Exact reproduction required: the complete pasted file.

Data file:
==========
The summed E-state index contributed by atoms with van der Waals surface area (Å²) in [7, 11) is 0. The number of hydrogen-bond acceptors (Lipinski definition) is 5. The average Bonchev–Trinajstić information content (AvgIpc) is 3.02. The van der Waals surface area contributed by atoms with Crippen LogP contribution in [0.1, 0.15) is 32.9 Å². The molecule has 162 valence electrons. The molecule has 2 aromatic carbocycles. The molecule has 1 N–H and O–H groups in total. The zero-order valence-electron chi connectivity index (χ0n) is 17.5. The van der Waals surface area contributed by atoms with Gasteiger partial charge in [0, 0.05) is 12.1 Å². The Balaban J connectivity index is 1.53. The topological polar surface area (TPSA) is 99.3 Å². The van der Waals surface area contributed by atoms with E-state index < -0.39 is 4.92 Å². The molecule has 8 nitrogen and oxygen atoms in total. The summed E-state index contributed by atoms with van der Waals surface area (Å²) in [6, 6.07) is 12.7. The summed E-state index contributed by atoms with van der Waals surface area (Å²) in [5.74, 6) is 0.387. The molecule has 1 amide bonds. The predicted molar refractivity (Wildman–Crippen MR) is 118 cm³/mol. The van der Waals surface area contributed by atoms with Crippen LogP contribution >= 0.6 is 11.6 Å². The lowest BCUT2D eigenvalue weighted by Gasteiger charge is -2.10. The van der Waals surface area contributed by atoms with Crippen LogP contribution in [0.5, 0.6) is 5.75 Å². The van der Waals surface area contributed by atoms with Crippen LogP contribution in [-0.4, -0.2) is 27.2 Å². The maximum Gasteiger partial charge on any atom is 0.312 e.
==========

The summed E-state index contributed by atoms with van der Waals surface area (Å²) in [7, 11) is 0. The number of hydrogen-bond acceptors (Lipinski definition) is 5. The average Bonchev–Trinajstić information content (AvgIpc) is 3.02. The van der Waals surface area contributed by atoms with Crippen LogP contribution in [0.1, 0.15) is 32.9 Å². The molecule has 162 valence electrons. The molecule has 2 aromatic carbocycles. The molecule has 1 N–H and O–H groups in total. The zero-order valence-electron chi connectivity index (χ0n) is 17.5. The van der Waals surface area contributed by atoms with Gasteiger partial charge in [0, 0.05) is 12.1 Å². The Balaban J connectivity index is 1.53. The topological polar surface area (TPSA) is 99.3 Å². The van der Waals surface area contributed by atoms with E-state index < -0.39 is 4.92 Å². The molecule has 8 nitrogen and oxygen atoms in total. The summed E-state index contributed by atoms with van der Waals surface area (Å²) in [6, 6.07) is 12.7. The summed E-state index contributed by atoms with van der Waals surface area (Å²) in [5.74, 6) is 0.387. The molecule has 1 amide bonds. The predicted molar refractivity (Wildman–Crippen MR) is 118 cm³/mol. The van der Waals surface area contributed by atoms with Crippen LogP contribution >= 0.6 is 11.6 Å². The lowest BCUT2D eigenvalue weighted by Gasteiger charge is -2.10. The van der Waals surface area contributed by atoms with Crippen LogP contribution in [0.5, 0.6) is 5.75 Å². The van der Waals surface area contributed by atoms with Crippen LogP contribution in [-0.4, -0.2) is 27.2 Å². The maximum Gasteiger partial charge on any atom is 0.312 e.